Last year, I set a reading goal for myself of 100 books and read 101. That was above and beyond the goal, but in reality, I barely made it, squeezing in a volume of manga and You Have to F**king Eat on December 31. This year, I want to feel less pressure to meet a quota, so I’ve dropped the goal to 80 books. I’m hoping I’ll be more inclined to read thicker books if I don’t have to push myself as hard.
But that’s the future. This is a post that looks back on the recent past and what I thought were the most memorable of those 101 books. Same old, same old, as far as the kinds of books go. Fantasy remains my favorite fiction genre, and over in nonfiction, I read plenty of writing, astrology, and divination books. I may be in a rut, but I like my rut, thank you.
And with that, the list:
- Unequal Affections: A Pride and Prejudice Retelling by Lara S. Ormiston (9/10; finished 2/11/2015): Nothing deep and profound here, just an interesting alternative plot: what if Elizabeth accepted Darcy’s original proposal of marriage in order to secure her family’s financial future?
- The Just City by Jo Walton (9/10; finished 2/20/2015): Greek gods! Philosophy! Worked together into an interesting story! What’s not to love? The goddess Pallas Athene decides to create Plato’s Republic, populating it with people drawn from different cultures and different centuries. For reasons of his own, Apollo decides to live anonymously as a mortal in the Just City. And then Socrates himself is brought to the City… Followed by The Philosopher Kings, which I also enjoyed. The trilogy concludes with Necessity in 2016. Yes, I’ve already pre-ordered it. Why do you ask?
- Status Anxiety by Alain de Botton (8/10; finished 2/27/2015): In which I finally got an an explanation as to why bashing the poor has become socially acceptable. Actually, as this is the world I grew up in, it’s more that I learned that it wasn’t always acceptable to dis them.
- Holistic Tarot: An Integrative Approach to Using Tarot for Personal Growth by Benebell Wen (9/10; finished 3/13/2015): The thickest book I read in 2015, coming in at 896 pages. It covers practically every aspect of tarot, with stuff for all levels of experience. Really needed a more durable binding, though.
- The 12 Key Pillars of Novel Construction: Your Blueprint for Building a Solid Story by C. S. Lakin (8/10; finished 7/13/2015): This book and I got off to a bad start. The architecture analogy went on and on, and I got tired of the author’s efforts to sell me on her book when I’d already bought it. But then we finally got to those twelve pillars and it turned out she’d come up with some excellent questions to test the strength of your story against.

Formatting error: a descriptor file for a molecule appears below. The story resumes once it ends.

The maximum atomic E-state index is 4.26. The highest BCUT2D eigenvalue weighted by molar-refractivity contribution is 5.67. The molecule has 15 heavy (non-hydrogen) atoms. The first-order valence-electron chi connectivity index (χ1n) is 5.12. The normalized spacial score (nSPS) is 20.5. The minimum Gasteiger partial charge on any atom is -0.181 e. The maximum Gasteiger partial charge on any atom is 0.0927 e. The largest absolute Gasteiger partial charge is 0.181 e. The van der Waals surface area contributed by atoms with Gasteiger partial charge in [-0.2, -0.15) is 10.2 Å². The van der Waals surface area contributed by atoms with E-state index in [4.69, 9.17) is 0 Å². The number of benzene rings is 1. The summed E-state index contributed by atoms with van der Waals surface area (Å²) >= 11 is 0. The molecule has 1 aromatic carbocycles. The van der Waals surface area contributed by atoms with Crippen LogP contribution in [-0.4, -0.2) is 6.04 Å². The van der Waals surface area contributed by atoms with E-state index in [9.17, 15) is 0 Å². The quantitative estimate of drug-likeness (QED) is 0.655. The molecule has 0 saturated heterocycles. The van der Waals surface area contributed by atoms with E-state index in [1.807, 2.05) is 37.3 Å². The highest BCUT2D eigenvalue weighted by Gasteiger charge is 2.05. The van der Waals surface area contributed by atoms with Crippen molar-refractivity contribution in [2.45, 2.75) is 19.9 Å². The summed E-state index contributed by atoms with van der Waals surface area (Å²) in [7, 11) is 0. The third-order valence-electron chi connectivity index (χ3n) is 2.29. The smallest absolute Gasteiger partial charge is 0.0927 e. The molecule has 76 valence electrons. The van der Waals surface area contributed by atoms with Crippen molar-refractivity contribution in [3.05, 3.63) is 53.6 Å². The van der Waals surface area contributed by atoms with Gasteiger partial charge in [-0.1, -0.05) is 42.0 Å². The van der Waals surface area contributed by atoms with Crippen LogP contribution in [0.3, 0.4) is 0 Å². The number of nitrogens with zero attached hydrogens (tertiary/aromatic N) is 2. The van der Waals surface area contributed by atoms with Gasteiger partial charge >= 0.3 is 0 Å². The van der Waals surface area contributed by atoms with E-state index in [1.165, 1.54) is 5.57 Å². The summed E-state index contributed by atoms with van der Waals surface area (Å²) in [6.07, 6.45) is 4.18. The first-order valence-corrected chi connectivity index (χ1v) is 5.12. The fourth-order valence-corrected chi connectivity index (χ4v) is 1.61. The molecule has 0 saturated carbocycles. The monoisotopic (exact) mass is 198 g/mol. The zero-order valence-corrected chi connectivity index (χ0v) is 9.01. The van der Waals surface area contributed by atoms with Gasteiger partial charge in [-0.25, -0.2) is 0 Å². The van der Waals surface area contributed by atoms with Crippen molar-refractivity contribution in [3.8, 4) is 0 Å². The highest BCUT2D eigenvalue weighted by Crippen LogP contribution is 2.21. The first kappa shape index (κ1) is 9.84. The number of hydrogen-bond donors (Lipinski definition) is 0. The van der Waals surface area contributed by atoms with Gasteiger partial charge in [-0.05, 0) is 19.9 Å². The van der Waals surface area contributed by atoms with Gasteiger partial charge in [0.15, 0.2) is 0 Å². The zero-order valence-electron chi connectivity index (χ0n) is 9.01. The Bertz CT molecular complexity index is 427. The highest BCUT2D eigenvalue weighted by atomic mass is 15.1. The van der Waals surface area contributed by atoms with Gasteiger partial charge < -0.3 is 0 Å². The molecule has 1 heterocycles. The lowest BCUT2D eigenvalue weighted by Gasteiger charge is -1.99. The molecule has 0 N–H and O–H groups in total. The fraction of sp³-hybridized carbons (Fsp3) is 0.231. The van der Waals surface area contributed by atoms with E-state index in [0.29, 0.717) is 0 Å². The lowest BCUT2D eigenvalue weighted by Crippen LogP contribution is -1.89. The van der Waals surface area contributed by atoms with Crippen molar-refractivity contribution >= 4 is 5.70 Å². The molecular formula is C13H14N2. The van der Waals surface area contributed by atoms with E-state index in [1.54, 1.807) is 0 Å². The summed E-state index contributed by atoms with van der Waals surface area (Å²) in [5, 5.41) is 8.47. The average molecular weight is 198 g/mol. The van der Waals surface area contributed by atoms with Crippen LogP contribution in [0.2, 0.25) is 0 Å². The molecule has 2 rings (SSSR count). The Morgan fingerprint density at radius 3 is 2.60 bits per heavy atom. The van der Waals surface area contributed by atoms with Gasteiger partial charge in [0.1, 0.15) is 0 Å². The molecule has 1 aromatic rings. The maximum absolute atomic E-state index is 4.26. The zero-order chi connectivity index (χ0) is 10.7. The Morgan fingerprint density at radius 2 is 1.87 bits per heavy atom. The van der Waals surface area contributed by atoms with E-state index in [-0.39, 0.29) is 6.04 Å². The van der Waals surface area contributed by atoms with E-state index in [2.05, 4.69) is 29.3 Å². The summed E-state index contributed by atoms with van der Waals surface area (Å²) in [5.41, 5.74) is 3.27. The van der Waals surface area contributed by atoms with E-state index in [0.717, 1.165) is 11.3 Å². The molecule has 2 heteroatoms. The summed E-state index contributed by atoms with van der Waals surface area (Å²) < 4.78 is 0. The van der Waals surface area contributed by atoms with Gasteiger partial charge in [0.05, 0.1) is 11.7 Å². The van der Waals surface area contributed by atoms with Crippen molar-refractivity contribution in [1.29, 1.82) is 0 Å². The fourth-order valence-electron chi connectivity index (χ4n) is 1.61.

- The Dark of the Soul: Psychopathology in the Horoscope by Liz Greene (9/10; finished 9/11/2015): Should anyone say that astrology is all newspaper predictions, vague personality descriptions, and matchmaking advice, I’m going to mention this book. Three seminars on psychopaths and genocidal national leaders. There’s nothing like analyzing the astrological chart of a serial killer to put a sparkle in your day.
- Do What You Love and Other Lies About Success and Happiness by Miya Tokumitsu (8/10; finished 9/29/2015): My tendency to read sobering, often gloomy, books in the fall continues. Admittedly, I don’t usually wander into the economics section to find them. Tokumitsu argues that the “do what you love” mantra encourages people to willingly work for less money and pressures them to be constantly passionate about their jobs, while unpaid internships multiply, formerly professional positions are “de-skilled,” and a two-tiered system of those who have desirable jobs and those who support them develops.
- The Life-Changing Magic of Tidying Up: The Japanese Art of Decluttering and Organizing by Marie Kondo (8/10; finished 10/18/2015): Given how much discussion of this there is in the world, this would probably be one of the most memorable books I encountered in 2015 even if I hadn’t read it.
- Classical Philosophy: A History of Philosophy Without Any Gaps, Volume 1 by Peter Adamson (9/10; finished 11/17/2015): Transcriptions of podcasts, episodic, but well-connected. The book is a lot more readable than the title might lead you to believe, assuming you had any interest in the subject to begin with. I’m finally getting the hang of Socrates and Plato. And volume 2, Philosophy in the Hellenistic & Roman Worlds, awaits me on my bookshelf.